• Models are important, but they're not everything. I found it useful to rethink why we think we need a building, and to evaluate why we do what we do. The occasional crisis may actually be helpful.
  • Finally, I find it interesting that God answered our prayer in the middle of our praying. Maybe I needed to learn something about prayer.

Please pray for us. You can even sign up to get our email updates so you'll be reminded to pray at least once a month. Who knows what adventures will be coming next?

Saturday Links

Links for your weekend reading:

Telling an Alternative Story

A future with hope is one we can build together intentionally, while the future of fear is one from which we can only run haphazardly. The difference is the story we decide to tell.

7 Critical Abilities of Senior Leaders

Here are 7 critical abilities of senior leaders.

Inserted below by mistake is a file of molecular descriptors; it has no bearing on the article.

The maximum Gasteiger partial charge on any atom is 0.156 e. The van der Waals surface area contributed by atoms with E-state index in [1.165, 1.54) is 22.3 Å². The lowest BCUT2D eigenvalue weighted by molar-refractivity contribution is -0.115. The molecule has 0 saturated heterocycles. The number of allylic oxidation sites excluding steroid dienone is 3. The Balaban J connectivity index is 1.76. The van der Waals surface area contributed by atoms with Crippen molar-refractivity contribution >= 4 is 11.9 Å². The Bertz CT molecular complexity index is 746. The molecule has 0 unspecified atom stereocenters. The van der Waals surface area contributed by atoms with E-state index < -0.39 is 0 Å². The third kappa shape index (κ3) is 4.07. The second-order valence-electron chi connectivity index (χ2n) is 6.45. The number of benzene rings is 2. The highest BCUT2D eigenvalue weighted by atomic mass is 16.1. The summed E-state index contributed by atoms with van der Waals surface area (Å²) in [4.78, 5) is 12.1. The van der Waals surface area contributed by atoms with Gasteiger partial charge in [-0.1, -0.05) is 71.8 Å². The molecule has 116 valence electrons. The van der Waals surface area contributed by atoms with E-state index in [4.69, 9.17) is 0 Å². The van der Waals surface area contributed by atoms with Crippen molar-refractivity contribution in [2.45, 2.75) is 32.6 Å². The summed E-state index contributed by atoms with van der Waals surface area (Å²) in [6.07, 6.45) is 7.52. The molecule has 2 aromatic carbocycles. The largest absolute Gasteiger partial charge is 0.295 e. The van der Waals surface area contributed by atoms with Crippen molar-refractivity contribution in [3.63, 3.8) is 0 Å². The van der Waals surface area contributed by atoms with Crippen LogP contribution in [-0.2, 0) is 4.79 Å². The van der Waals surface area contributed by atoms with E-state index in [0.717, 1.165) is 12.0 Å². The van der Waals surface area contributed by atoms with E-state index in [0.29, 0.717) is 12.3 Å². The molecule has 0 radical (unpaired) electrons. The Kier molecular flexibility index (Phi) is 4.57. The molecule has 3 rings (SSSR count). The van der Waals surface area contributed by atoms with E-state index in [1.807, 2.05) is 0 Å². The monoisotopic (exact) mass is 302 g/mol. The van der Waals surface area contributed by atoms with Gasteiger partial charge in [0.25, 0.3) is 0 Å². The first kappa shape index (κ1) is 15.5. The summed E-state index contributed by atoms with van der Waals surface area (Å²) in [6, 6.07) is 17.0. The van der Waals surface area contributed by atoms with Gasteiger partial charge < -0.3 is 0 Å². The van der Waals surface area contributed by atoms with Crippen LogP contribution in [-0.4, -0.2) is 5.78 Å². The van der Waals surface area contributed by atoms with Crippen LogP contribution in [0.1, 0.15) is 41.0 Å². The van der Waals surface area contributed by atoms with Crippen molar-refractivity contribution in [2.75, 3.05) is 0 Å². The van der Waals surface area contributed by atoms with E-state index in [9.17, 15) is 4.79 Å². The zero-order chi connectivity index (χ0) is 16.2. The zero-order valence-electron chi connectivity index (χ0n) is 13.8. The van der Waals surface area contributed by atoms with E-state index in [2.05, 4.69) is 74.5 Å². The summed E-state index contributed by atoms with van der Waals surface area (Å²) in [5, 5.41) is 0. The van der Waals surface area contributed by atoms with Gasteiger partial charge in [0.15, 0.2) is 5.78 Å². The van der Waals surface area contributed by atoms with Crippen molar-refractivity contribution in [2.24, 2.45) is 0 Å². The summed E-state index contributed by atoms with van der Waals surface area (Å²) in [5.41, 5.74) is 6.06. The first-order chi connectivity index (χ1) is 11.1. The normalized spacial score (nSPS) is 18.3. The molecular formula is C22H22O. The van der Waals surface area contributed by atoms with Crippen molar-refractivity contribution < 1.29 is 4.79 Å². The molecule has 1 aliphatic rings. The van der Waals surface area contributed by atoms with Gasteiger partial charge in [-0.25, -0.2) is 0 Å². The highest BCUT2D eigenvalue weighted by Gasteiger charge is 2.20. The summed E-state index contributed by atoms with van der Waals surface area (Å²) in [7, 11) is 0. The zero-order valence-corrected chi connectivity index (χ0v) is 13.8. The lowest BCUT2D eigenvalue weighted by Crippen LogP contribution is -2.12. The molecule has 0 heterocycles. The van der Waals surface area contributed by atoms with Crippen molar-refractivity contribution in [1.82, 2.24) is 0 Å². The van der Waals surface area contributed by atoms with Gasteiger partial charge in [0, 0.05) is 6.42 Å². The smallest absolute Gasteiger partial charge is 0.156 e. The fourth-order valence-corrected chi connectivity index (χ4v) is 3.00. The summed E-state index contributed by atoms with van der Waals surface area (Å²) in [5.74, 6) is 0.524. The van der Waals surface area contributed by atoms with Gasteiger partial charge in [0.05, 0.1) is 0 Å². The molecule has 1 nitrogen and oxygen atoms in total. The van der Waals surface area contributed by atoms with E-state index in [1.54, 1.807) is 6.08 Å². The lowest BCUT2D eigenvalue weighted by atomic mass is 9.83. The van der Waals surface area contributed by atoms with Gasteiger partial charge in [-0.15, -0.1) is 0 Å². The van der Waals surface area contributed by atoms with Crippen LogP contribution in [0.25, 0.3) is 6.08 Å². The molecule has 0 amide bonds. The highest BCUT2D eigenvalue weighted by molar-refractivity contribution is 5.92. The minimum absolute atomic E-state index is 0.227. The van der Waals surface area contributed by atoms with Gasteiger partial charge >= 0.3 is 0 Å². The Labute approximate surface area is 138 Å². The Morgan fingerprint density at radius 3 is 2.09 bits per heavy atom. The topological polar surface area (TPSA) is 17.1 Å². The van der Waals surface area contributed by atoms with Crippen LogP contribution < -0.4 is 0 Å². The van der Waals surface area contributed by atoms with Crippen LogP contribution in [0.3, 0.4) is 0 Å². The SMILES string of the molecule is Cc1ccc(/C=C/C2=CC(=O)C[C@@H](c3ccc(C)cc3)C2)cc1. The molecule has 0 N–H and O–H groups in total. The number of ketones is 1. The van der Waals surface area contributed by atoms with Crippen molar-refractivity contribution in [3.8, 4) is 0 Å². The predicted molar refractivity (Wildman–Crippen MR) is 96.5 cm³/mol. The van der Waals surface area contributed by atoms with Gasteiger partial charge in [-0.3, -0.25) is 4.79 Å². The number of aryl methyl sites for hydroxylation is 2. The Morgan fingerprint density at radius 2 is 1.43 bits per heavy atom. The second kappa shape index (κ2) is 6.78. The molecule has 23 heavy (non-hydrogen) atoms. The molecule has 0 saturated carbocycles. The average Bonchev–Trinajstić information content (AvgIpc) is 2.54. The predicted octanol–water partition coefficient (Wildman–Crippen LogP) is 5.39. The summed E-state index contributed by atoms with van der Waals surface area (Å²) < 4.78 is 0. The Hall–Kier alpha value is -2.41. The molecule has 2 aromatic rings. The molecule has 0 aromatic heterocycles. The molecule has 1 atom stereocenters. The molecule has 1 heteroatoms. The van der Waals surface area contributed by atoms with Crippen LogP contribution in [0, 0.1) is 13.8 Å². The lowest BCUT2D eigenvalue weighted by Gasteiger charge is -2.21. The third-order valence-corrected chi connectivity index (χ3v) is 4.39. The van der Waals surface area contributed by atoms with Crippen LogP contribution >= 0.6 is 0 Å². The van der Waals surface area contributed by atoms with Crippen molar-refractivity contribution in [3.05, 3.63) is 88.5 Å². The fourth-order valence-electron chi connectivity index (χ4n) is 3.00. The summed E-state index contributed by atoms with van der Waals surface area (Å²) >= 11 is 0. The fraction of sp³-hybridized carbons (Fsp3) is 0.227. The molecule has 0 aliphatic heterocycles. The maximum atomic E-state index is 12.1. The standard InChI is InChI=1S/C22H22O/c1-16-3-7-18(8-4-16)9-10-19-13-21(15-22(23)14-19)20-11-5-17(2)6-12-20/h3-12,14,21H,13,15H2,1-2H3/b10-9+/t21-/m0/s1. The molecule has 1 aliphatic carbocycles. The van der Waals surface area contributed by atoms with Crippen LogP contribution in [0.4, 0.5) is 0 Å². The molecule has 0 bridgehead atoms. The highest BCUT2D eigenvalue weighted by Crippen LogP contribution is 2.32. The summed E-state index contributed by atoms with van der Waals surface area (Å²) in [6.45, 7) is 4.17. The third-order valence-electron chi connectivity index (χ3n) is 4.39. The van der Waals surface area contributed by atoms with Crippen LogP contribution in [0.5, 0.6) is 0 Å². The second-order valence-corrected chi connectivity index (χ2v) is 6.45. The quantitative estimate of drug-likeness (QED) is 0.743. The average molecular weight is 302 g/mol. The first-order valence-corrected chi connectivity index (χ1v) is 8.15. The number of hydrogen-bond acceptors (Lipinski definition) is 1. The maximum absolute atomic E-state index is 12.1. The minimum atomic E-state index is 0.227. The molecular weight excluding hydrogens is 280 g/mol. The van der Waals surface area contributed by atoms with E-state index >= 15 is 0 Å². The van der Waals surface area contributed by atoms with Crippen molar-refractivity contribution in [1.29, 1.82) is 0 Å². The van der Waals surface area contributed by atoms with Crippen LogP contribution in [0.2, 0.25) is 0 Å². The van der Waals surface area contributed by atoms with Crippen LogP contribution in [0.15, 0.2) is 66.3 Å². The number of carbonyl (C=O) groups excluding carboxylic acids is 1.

A God? That’s Complicated

Canadians hanging on to personal faith as organized religion declines: poll

5 Integral Reasons Mature Disciples Sleep

So why should mature disciples sleep? Here are five integral reasons.

Five Steps to Digital Hygiene

Each habit is hard to swallow and easy to maintain. Worth it.

The Dead End of Sexual Sin

John Owen’s understanding of indwelling sin is the missing link in our current cultural confusion about what sexual sin is — and what to do about it.

Tired of Yourself? Jesus Will Never Tire of You

What better reason to start getting honest about our lives—that we are incomplete works in progress on the way to being made complete—without fear of being rejected or dismissed?

Take heart. In Jesus, you are loved.

Honest Church Planting

Although all the chapters in Rico Tice’s new book Honest Evangelism are good, one chapter in particular stood out to me. It’s chapter 7, called “Getting started (or re-started).” It outlines the changes that have taken place in culture over the past few decades, and how this affects the way we evangelize.

Tice writes in the context of the United Kingdom. He argues — correctly, I think — that the U.K. is a couple of decades ahead of the United States in these trends.